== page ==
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Author Topic: Understanding this line " ? HIGH : LOW; "  (Read 6956 times)
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Thanks!
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      Zoandar
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I have another unexplained use of something which I would like to understand. In the code below, what does the following line using a single "&" do?

Bit-wise-and.
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I have found a number of shortcomings like this one in the Arduino documentation. Really confusing for a newbie and time consuming to search for answers. Is there a mechanism to provide feedback to the developers on such matters?

I feel for the developers on this one. Since they have basically provided an IDE that uses C++ using a very-widely used compiler (gcc), they could have just said "go look up how C++ works". And there are many, many good tutorials on it. And a lot of documentation. But of course this "go find out for yourself" attitude is not beginner-friendly. So they try to summarize C (and C++) on their site. But sooner or later they will miss something out (like the "?" operator).

Now they can add that in, but then someone will ask how constructors/destructors work, or some other obscure language feature (like pragmas). And whilst I like the idea of keeping everything central, sooner or later you have to go find out a bit more about C yourself.

And then there's the question about "is C friendly for beginnners?". Well, possibly not. But the easier you make it for beginners the harder you make it for people who pass beginner stage and want to actually do something useful.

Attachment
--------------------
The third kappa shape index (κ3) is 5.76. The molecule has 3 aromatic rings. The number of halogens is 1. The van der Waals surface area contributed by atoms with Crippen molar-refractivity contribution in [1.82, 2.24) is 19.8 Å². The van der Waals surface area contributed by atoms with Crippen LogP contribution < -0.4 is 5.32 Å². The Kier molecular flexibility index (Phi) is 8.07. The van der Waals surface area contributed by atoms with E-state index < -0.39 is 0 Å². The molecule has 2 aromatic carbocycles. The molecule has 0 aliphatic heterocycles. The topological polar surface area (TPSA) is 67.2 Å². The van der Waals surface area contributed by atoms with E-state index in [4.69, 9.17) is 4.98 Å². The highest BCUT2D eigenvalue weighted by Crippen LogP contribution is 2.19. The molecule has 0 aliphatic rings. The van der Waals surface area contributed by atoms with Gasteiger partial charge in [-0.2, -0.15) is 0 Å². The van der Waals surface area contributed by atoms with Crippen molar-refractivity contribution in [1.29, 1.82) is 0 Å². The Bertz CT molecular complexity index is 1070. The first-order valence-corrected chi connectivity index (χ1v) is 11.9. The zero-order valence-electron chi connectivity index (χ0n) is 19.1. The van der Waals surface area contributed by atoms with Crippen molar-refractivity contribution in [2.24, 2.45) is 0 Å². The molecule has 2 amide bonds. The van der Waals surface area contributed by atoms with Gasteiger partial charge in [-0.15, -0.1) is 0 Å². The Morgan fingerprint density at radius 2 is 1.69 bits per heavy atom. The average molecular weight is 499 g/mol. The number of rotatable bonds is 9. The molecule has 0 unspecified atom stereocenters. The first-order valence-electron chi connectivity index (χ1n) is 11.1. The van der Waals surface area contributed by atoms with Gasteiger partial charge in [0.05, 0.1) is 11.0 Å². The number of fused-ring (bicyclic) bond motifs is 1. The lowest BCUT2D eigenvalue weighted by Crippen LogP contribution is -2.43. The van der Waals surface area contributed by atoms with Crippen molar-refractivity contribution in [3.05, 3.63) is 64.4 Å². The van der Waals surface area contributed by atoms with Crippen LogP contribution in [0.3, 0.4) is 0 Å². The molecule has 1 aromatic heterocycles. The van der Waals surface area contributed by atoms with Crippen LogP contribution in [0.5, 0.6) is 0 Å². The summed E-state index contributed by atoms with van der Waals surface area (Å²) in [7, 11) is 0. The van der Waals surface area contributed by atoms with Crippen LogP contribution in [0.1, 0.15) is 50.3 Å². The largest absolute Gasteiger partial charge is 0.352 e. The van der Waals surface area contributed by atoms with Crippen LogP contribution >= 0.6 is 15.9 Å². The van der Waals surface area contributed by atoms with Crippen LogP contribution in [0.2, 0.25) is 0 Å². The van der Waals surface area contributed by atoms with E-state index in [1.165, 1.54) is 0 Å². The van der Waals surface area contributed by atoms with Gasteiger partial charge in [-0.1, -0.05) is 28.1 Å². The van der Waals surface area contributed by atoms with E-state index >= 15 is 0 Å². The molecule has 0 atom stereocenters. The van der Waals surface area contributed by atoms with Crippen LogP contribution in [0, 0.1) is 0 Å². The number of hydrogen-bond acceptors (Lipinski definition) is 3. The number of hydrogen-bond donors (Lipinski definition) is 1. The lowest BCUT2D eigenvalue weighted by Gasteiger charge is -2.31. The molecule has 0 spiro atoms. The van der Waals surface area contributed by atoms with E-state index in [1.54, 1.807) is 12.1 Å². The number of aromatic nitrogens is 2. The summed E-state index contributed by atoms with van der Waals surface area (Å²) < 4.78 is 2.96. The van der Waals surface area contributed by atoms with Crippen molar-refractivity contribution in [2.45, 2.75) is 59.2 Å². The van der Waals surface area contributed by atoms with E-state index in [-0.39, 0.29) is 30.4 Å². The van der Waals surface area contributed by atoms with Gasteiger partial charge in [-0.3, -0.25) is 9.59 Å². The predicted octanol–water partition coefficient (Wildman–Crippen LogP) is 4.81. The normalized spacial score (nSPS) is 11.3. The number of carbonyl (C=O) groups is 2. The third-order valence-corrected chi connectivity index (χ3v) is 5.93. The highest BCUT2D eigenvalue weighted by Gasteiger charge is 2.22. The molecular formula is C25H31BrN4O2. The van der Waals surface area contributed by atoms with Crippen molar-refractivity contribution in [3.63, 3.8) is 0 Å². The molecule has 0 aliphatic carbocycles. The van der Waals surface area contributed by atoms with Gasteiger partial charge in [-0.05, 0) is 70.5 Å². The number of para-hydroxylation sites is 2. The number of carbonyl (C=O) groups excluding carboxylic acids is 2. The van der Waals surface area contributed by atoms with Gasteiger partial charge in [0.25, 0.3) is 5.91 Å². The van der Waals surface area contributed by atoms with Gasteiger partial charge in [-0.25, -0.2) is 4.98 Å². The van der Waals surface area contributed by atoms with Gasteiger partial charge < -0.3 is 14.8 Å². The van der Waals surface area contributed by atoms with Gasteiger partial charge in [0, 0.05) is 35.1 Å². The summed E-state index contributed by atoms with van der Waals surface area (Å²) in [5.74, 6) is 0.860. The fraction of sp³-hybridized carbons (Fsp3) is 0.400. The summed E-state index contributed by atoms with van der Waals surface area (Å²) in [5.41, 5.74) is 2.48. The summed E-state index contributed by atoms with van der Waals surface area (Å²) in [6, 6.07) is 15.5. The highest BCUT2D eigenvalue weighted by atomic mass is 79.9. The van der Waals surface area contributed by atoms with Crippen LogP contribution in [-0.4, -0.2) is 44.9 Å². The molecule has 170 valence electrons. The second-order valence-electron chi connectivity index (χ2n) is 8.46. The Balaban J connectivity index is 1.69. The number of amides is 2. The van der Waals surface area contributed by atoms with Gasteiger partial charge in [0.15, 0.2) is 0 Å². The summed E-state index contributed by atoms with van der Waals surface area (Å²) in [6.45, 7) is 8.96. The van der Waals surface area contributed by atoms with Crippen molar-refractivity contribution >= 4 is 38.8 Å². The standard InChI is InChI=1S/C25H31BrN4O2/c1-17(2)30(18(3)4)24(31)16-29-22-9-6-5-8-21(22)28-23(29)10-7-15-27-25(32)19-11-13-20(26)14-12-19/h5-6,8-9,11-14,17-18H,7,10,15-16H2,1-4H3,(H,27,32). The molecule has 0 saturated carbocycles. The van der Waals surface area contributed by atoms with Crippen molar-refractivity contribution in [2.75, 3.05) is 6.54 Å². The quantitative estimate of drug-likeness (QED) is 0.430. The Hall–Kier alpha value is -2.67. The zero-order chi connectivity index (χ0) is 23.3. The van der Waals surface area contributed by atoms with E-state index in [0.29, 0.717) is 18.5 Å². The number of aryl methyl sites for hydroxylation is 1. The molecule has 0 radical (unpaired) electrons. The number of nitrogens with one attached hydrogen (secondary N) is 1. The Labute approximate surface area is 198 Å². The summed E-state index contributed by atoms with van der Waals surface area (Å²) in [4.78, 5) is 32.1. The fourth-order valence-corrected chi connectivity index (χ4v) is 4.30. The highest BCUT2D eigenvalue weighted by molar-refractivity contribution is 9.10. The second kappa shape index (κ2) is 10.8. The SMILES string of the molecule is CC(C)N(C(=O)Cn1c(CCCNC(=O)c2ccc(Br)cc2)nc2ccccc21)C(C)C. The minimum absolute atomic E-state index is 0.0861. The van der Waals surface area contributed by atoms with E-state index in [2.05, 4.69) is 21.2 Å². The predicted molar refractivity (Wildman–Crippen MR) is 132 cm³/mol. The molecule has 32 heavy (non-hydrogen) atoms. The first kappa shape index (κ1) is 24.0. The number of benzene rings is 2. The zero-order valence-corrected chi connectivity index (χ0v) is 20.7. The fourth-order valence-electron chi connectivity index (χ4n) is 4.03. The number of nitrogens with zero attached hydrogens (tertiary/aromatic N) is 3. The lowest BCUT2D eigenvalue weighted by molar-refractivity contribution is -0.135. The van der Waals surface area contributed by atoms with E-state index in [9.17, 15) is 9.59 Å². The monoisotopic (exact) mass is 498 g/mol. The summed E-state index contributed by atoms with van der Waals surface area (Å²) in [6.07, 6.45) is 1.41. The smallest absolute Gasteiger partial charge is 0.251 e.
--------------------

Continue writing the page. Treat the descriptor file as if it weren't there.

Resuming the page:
Let me give you an example ... a year or so ago my son was working on a PICAXE chip (programmed in their version of Basic). And I suppose you can say that Basic is easier to learn than C. But once you get past making a few beeps and flashing a few lights, you start hitting limitations. Like, the Basic itself has an overhead that takes up valuable memory space, so your maximum program size is more limited than using C.

So anyway, we were making a program that played a small sentence in Morse code. So we wrote a subroutine to do a dot, and another to do a dash, to try to keep memory usage down. But then we hit some bizarre limitation, that you could only use something like 16 GOSUBs in a program. Not nested, just a total of 16, anywhere! It made me wonder how they implemented it ... some sort of jump table rather than genuine subroutine calls.

So my point is, you are trading off making it easy for people on their first day (of which they will only have one) against making it easy for them in subsequent days, of which there will be many.
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I think Picaxe is a good platform in many ways, but if you hang around the forum for long you'll notice that half the threads are about getting around the platform's limitations.

For example most threads that ask "How do I chew gum and walk at the same time, all at 500Hz" usually get a response like "Use one Picaxe to chew gum and another to walk".

To be fair though it is I think appropriate for its intended audience, ie beginners and school kids, although I have seen some pretty reasonable projects using them.

BTW that's interesting about the gosub limit, I always assumed it was a stack depth issue and as few programs get 16 deep in nested functions I didn't see it as a serious limitation.

______
Rob
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Rob Gray aka the GRAYnomad www.robgray.com